In a bad omen for the Obama administration, the two judges on the three judge Fifth Circuit panel found that the government is unlikely to succeed on the merits of its appeal. Following the lower court's adverse ruling, the Obama administration halted its immigration changes, which would defer the deportation of hundreds of thousands of immigrants.

Bivens Not Available for Immigration Proceedings: 5th Cir.

A claim under Bivens v. Six Unknown Named Agents of Federal Bureau of Narcotics is essentially a Supreme Court-created version of 42 USC 1983, a statute conferring a cause of action for state officials' violations of a plaintiff's civil rights.

Plaintiffs can get money damages under Bivens, as they can under 42 USC 1983, but can undocumented immigrants get damages for Fourth Amendment violations allegedly committed by border patrol agents?

Fed. Judge Refuses to Stay Injunction on DAPA

Remember back in February, when District Judge Andrew Hanen said President Obama's Deferred Action for Parents or Americans and Lawful Permanent Residents (DAPA) was unconstitutional? That ruling put the whole program in jeopardy, and the administration filed an emergency motion to stay the court's injunction.

On Tuesday, Hanen decided that the administration wouldn't be getting a stay, setting the stage for a showdown at the Fifth Circuit Court of Appeals.

The Fifth Circuit is set to hear arguments next month in the lawsuit over President Obama's executive actions on immigration, the court has announced. Each side will be given an hour for their arguments which will take place April 17th, in New Orleans.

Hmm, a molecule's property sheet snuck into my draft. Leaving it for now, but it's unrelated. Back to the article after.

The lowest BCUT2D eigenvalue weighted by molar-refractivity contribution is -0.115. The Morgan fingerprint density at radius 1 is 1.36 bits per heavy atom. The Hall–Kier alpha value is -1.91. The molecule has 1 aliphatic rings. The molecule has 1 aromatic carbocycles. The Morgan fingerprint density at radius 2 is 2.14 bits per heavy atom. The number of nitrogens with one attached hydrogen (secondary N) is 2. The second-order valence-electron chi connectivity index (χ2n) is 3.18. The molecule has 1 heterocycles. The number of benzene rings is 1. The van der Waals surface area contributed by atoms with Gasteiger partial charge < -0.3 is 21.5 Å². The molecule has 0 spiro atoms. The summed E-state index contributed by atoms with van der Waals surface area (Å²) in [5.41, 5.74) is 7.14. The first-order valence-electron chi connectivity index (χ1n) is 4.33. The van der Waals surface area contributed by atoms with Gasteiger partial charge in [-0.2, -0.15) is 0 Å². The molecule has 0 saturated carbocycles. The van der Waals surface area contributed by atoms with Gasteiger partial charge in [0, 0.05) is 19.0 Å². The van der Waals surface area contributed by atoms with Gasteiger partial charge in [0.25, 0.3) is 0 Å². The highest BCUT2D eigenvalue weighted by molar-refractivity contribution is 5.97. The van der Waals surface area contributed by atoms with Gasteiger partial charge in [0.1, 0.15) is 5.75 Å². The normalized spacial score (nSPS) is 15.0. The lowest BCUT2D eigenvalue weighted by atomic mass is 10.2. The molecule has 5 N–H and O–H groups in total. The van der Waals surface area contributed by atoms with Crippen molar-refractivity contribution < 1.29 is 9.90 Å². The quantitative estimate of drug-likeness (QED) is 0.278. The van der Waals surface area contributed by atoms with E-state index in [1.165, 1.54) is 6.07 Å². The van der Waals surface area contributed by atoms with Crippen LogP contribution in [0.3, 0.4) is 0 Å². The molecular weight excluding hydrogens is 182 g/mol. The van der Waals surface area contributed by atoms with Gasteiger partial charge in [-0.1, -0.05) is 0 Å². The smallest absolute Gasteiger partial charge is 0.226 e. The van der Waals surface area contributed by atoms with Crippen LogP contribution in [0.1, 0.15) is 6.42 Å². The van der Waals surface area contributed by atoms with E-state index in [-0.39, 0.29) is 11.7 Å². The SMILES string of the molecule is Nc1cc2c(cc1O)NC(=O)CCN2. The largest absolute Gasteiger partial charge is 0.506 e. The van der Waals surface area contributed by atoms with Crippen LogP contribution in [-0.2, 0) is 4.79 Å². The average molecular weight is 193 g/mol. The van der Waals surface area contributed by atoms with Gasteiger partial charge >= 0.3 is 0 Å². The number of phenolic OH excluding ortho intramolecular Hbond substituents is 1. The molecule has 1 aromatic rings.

The case, Texas v. United States, challenged whether the president had the power to prioritize, and deprioritize, immigration enforcement. Several states, lead by Texas, sued the U.S. in order to halt Obama's immigration plan, winning in district court. The arguments scheduled for mid-April will focus on whether the federal government should be prevented from enacting its immigration plans while the case is appealed.

Federal Judge Halts Obama's Deferred Action Immigration Plan

The Obama administration's deferred action plan for undocumented immigrants suffered another setback today, as a federal district judge in Texas issued a preliminary injunction ordering the administration to stop enforcing executive orders related to the Deferred Action for Parents or Americans and Lawful Permanent Residents (DAPA).

Over 123 pages, Judge Andrew Hanen agreed with 26 states that the Obama administration exceeded the scope of its statutory (but not constitutional) authority in creating DAPA.

Can't Look Past Conviction for Crimes of Moral Turpitude: 5th Cir.

When an alien is considered for deportation proceedings, it becomes painfully important to identify whether his or her record contains any crimes of moral turpitude.

This means that any criminal conviction which classifies an alien as removable is a battleground in any deportation proceeding, since moral turpitude is truly a legal term of art. But the Fifth Circuit doesn't believe this requires much wondering, since Congress has spoken clearly on the issue.

So in Silva-Trevino v. Holder, why does the court stick to only the record of conviction?